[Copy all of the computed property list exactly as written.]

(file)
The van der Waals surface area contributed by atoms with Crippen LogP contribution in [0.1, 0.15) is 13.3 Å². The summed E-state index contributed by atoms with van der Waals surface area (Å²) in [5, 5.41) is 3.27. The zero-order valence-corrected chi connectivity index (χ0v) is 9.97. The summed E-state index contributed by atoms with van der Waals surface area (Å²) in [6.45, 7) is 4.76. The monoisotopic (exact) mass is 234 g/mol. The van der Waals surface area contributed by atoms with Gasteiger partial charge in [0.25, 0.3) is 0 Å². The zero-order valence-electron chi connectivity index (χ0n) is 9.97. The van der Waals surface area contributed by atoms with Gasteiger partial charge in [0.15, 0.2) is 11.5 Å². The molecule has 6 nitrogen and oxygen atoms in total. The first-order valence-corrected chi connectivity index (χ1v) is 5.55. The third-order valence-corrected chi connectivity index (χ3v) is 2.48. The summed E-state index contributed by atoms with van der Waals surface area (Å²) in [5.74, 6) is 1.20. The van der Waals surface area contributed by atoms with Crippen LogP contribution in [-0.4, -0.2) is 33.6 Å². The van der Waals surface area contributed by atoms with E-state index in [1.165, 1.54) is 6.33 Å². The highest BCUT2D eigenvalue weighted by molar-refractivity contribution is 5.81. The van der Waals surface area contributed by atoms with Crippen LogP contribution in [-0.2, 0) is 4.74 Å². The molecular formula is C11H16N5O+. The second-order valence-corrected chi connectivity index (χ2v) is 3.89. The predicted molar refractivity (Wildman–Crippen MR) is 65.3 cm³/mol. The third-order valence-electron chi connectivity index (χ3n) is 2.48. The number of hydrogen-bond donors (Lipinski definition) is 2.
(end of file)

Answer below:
The van der Waals surface area contributed by atoms with Crippen LogP contribution in [0.1, 0.15) is 13.3 Å². The summed E-state index contributed by atoms with van der Waals surface area (Å²) in [5, 5.41) is 3.27. The zero-order valence-corrected chi connectivity index (χ0v) is 9.97. The summed E-state index contributed by atoms with van der Waals surface area (Å²) in [6.45, 7) is 4.76. The monoisotopic (exact) mass is 234 g/mol. The van der Waals surface area contributed by atoms with Gasteiger partial charge in [0.25, 0.3) is 0 Å². The zero-order valence-electron chi connectivity index (χ0n) is 9.97. The van der Waals surface area contributed by atoms with Gasteiger partial charge in [0.15, 0.2) is 11.5 Å². The molecule has 6 nitrogen and oxygen atoms in total. The first-order valence-corrected chi connectivity index (χ1v) is 5.55. The third-order valence-corrected chi connectivity index (χ3v) is 2.48. The summed E-state index contributed by atoms with van der Waals surface area (Å²) in [5.74, 6) is 1.20. The van der Waals surface area contributed by atoms with Crippen LogP contribution in [-0.4, -0.2) is 33.6 Å². The van der Waals surface area contributed by atoms with E-state index in [1.165, 1.54) is 6.33 Å². The highest BCUT2D eigenvalue weighted by molar-refractivity contribution is 5.81. The van der Waals surface area contributed by atoms with Crippen LogP contribution in [-0.2, 0) is 4.74 Å². The molecular formula is C11H16N5O+. The second-order valence-corrected chi connectivity index (χ2v) is 3.89. The predicted molar refractivity (Wildman–Crippen MR) is 65.3 cm³/mol. The third-order valence-electron chi connectivity index (χ3n) is 2.48. The number of hydrogen-bond donors (Lipinski definition) is 2.